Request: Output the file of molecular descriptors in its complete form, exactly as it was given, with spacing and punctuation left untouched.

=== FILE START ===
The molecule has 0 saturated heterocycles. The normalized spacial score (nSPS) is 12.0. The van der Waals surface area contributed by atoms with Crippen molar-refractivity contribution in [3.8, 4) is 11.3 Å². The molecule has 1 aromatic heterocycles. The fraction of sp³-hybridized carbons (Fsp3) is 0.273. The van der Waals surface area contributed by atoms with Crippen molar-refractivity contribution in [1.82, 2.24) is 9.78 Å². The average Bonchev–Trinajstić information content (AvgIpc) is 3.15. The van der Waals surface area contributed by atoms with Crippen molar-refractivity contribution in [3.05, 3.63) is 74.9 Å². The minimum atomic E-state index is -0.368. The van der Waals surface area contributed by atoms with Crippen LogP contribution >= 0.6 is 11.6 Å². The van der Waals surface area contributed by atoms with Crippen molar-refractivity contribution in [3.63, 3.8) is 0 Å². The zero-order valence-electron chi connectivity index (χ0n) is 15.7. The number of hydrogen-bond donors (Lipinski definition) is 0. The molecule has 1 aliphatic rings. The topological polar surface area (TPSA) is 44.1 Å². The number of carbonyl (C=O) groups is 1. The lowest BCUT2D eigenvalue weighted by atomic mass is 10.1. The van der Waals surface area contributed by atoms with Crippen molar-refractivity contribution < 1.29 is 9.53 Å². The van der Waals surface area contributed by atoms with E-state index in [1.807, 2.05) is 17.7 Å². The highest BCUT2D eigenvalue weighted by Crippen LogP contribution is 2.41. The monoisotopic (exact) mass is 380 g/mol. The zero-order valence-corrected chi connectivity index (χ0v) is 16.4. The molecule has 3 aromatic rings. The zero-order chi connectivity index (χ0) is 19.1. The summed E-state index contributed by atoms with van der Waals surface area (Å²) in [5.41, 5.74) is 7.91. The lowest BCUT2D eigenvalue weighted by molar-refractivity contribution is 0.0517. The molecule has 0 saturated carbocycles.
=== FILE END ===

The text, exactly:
The molecule has 0 saturated heterocycles. The normalized spacial score (nSPS) is 12.0. The van der Waals surface area contributed by atoms with Crippen molar-refractivity contribution in [3.8, 4) is 11.3 Å². The molecule has 1 aromatic heterocycles. The fraction of sp³-hybridized carbons (Fsp3) is 0.273. The van der Waals surface area contributed by atoms with Crippen molar-refractivity contribution in [1.82, 2.24) is 9.78 Å². The average Bonchev–Trinajstić information content (AvgIpc) is 3.15. The van der Waals surface area contributed by atoms with Crippen molar-refractivity contribution in [3.05, 3.63) is 74.9 Å². The minimum atomic E-state index is -0.368. The van der Waals surface area contributed by atoms with Crippen LogP contribution >= 0.6 is 11.6 Å². The van der Waals surface area contributed by atoms with Crippen molar-refractivity contribution in [3.63, 3.8) is 0 Å². The zero-order valence-electron chi connectivity index (χ0n) is 15.7. The number of hydrogen-bond donors (Lipinski definition) is 0. The molecule has 1 aliphatic rings. The topological polar surface area (TPSA) is 44.1 Å². The number of carbonyl (C=O) groups is 1. The lowest BCUT2D eigenvalue weighted by atomic mass is 10.1. The van der Waals surface area contributed by atoms with Crippen molar-refractivity contribution < 1.29 is 9.53 Å². The van der Waals surface area contributed by atoms with E-state index in [1.807, 2.05) is 17.7 Å². The highest BCUT2D eigenvalue weighted by Crippen LogP contribution is 2.41. The monoisotopic (exact) mass is 380 g/mol. The zero-order valence-corrected chi connectivity index (χ0v) is 16.4. The molecule has 3 aromatic rings. The zero-order chi connectivity index (χ0) is 19.1. The summed E-state index contributed by atoms with van der Waals surface area (Å²) in [5.41, 5.74) is 7.91. The lowest BCUT2D eigenvalue weighted by molar-refractivity contribution is 0.0517. The molecule has 0 saturated carbocycles.